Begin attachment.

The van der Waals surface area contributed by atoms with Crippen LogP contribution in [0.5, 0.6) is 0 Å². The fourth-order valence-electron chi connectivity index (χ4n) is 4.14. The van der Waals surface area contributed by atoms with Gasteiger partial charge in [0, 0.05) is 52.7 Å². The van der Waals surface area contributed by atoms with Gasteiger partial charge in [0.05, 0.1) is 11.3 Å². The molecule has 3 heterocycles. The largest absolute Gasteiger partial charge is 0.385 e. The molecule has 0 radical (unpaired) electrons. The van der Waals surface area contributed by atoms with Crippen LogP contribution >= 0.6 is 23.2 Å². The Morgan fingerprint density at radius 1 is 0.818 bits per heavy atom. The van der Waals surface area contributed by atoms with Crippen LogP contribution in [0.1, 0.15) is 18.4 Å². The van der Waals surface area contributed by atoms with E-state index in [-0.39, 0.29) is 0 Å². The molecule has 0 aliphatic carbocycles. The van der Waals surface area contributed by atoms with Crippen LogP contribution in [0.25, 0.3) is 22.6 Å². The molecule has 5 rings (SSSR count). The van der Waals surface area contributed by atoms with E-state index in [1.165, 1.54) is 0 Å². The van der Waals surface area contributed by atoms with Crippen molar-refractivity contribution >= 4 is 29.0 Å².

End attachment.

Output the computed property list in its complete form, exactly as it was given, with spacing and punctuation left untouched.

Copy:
The van der Waals surface area contributed by atoms with Crippen LogP contribution in [0.5, 0.6) is 0 Å². The fourth-order valence-electron chi connectivity index (χ4n) is 4.14. The van der Waals surface area contributed by atoms with Gasteiger partial charge in [0, 0.05) is 52.7 Å². The van der Waals surface area contributed by atoms with Gasteiger partial charge in [0.05, 0.1) is 11.3 Å². The molecule has 3 heterocycles. The largest absolute Gasteiger partial charge is 0.385 e. The molecule has 0 radical (unpaired) electrons. The van der Waals surface area contributed by atoms with Crippen LogP contribution >= 0.6 is 23.2 Å². The Morgan fingerprint density at radius 1 is 0.818 bits per heavy atom. The van der Waals surface area contributed by atoms with Crippen LogP contribution in [0.1, 0.15) is 18.4 Å². The van der Waals surface area contributed by atoms with E-state index in [-0.39, 0.29) is 0 Å². The molecule has 0 aliphatic carbocycles. The van der Waals surface area contributed by atoms with Crippen LogP contribution in [0.25, 0.3) is 22.6 Å². The molecule has 5 rings (SSSR count). The van der Waals surface area contributed by atoms with E-state index in [1.165, 1.54) is 0 Å². The van der Waals surface area contributed by atoms with Crippen molar-refractivity contribution >= 4 is 29.0 Å².